Open Rights Groups - the first two years

Becky sez,
The Open Rights Group has published a review of its first two years of activities this morning.

Little more than two years ago, the Open Rights Group was just an idea in the heads of half a dozen individuals. Today, it is a vibrant organisation, responding to a wide array of government consultations, driving forward high-profile projects and featuring in the address book of dozens of journalists. Today we are celebrating how far we've come since the founding of an organisation Lawrence Lessig has called "the most important evidence that we pessimists were wrong".

And we're asking people in the UK to get behind the Open Rights Group with their financial support (ORG survivies on individuals donating a fiver a month) so we can meet the challenges of the year ahead, as content industries, not satisfied with controlling your devices, are seeking to control your internet connection too and the fight against the surveillance state comes to a head.

I helped found ORG and I've been incredibly proud and impressed by the brilliant work that the people who run it have accomplished. I will soon be a permanent resident of the UK (I'm coming to the end of my second visa here) and the freedom afforded by this country matters deeply to me.

Electronic voting and electronic counting
Towards the end of 2006, we added electronic voting (e-voting) to the group of issues we were actively campaigning on. The Government had announced that 2007’s English local elections would include a number of trials of e-voting and e-counting. In Scotland, all votes in the May 2007 local and regional elections would be counted electronically. ORG is fundamen- tally opposed to e-voting, because electronic voting and counting are “black box” operations – there is no way to verify that the data that enters the system is correctly processed and that the results provided at the end are an accurate representation of voter intention.

In collaboration with the Foundation for Information Policy Research (FIPR), ORG organised three events for e-voting activists during early February, comprising a workshop, a debate and a screening of HBO’s documentary Hacking Democracy. The events drew in activists from around Europe and served as a learning exercise for ORG’s subsequent campaign, funded in part by a generous grant of £23,950 from the Joseph Rowntree Reform Trust Ltd.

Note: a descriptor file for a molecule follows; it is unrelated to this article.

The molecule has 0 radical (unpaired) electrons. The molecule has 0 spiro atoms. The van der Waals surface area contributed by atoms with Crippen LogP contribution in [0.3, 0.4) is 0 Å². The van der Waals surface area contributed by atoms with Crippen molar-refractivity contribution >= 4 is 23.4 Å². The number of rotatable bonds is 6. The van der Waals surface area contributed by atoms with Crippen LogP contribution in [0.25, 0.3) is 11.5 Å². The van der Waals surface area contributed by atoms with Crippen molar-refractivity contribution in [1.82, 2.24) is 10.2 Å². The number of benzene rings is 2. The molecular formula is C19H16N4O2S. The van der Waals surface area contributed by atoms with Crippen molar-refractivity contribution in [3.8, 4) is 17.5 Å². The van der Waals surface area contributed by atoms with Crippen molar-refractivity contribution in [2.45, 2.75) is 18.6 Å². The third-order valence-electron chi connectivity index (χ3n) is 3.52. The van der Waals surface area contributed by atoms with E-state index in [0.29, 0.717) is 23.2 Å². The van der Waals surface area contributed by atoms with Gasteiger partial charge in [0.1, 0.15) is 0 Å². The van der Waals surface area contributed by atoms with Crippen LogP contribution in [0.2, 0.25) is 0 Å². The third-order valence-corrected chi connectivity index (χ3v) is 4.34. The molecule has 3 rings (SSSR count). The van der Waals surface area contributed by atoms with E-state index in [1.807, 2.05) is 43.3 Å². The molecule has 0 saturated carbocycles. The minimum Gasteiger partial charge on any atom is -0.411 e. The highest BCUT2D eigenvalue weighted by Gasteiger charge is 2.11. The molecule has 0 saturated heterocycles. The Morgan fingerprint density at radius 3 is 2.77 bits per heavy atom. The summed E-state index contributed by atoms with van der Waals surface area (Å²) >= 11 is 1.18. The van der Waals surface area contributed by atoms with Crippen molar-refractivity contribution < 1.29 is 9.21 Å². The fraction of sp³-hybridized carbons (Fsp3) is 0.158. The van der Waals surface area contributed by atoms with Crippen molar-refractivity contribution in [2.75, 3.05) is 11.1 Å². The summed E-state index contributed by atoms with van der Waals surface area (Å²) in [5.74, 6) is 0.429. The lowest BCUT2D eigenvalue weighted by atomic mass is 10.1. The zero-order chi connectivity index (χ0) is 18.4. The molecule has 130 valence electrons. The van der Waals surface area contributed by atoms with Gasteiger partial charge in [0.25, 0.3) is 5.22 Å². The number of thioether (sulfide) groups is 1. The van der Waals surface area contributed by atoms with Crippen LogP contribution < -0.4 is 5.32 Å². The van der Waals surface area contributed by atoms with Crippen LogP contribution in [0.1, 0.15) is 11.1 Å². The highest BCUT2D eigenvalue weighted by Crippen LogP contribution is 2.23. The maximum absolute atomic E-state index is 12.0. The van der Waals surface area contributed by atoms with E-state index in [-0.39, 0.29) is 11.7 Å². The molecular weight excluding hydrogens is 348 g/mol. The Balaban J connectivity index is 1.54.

ORG co-opted Jason Kitcat, a long-standing e-voting campaigner, to its ranks. Kitcat worked closely with the Electoral Commission to negotiate official Election Observer status for ORG volunteers, allowing teams to attend polling stations and watch proceedings. In all, 25 people devoted a day to democracy, committing to observing as much of the election as they were allowed to witness, and reporting their findings back to ORG. ORG provided them with full instructions on how to carry out their Election Observer duties, what to look for and how to deal with any problems with the observation mission.

Link (Thanks, Becky!)

Update: Danny O'Brien has an amazing post about this


  1. I’ve just realised there’s a further reason to oppose e-voting in the UK. And it’s quite serious.

    UK elections are not, technically, a completely secret ballot. When you turn up to vote, the polling staff verify that you’re claiming to be someone on the electoral register. Most people present the “remember to vote” card they’re sent, which carries your “poll number”, a membership number in the electoral register. If you don’t do that, they ask for your name and address and verify that there’s someone matchuing that on the hardcopy electoral register they have to hand. With you verified – and your poll number to hand – they tear a numbered ballot slip out of the book they come in, and note your poll number ont he counterfoil. You then fill in the slip, and drop it in the ballot box.

    This does mean that it’s possible to go backwards from votes to identities. For each vote of interest, you read the ballot slip number off the slip, turn up that page in the book of ballot slip counterfoils and read off the voter’s poll number, then look that up in the computer version of the electoral register. This is a lot of work, if you want to identify any significant number of votes, so it isn’t considered a problem with the paper system. The numbering of everything is a fairly decent anti-fraud measure. It is rumoured that during the Cold War the “security services” used the system to identify people who voted Communist, but I don’t know the truth of that.

    However, if all the data is computerised, it become trivially easy to identify how everyone voted. And that has lots of potential for straightforward electoral corruption. If local governments, who run the ballots, can identify exactly who is supporting them and who isn’t, all sorts of things become easy for them to do. For a historical example of UK local government using its power to manipulate voting, see

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